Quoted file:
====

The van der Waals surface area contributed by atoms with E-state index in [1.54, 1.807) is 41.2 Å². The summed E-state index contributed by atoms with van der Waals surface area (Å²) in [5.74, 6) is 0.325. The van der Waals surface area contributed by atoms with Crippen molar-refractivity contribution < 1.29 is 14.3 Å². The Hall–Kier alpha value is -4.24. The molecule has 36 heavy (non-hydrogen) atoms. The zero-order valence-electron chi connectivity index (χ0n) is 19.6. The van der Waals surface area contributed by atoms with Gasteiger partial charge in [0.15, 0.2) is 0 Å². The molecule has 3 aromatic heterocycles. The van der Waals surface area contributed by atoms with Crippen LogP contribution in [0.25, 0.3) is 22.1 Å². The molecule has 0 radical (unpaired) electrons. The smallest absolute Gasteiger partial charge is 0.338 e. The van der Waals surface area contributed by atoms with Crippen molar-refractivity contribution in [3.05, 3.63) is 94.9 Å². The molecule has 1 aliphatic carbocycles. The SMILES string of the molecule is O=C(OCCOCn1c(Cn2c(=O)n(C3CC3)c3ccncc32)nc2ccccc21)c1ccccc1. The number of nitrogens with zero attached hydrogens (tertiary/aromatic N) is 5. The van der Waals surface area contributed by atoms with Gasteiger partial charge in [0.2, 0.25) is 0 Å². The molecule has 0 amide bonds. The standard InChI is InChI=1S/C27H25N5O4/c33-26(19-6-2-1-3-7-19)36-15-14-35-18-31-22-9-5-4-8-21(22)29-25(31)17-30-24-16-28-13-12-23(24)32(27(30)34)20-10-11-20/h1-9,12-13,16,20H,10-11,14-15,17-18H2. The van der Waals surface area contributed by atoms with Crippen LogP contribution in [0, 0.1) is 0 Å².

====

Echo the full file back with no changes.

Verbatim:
The van der Waals surface area contributed by atoms with E-state index in [1.54, 1.807) is 41.2 Å². The summed E-state index contributed by atoms with van der Waals surface area (Å²) in [5.74, 6) is 0.325. The van der Waals surface area contributed by atoms with Crippen molar-refractivity contribution < 1.29 is 14.3 Å². The Hall–Kier alpha value is -4.24. The molecule has 36 heavy (non-hydrogen) atoms. The zero-order valence-electron chi connectivity index (χ0n) is 19.6. The van der Waals surface area contributed by atoms with Gasteiger partial charge in [0.15, 0.2) is 0 Å². The molecule has 3 aromatic heterocycles. The van der Waals surface area contributed by atoms with Crippen LogP contribution in [0.25, 0.3) is 22.1 Å². The molecule has 0 radical (unpaired) electrons. The smallest absolute Gasteiger partial charge is 0.338 e. The van der Waals surface area contributed by atoms with Crippen molar-refractivity contribution in [3.05, 3.63) is 94.9 Å². The molecule has 1 aliphatic carbocycles. The SMILES string of the molecule is O=C(OCCOCn1c(Cn2c(=O)n(C3CC3)c3ccncc32)nc2ccccc21)c1ccccc1. The number of nitrogens with zero attached hydrogens (tertiary/aromatic N) is 5. The van der Waals surface area contributed by atoms with Gasteiger partial charge in [0.2, 0.25) is 0 Å². The molecule has 0 amide bonds. The standard InChI is InChI=1S/C27H25N5O4/c33-26(19-6-2-1-3-7-19)36-15-14-35-18-31-22-9-5-4-8-21(22)29-25(31)17-30-24-16-28-13-12-23(24)32(27(30)34)20-10-11-20/h1-9,12-13,16,20H,10-11,14-15,17-18H2. The van der Waals surface area contributed by atoms with Crippen LogP contribution in [0, 0.1) is 0 Å².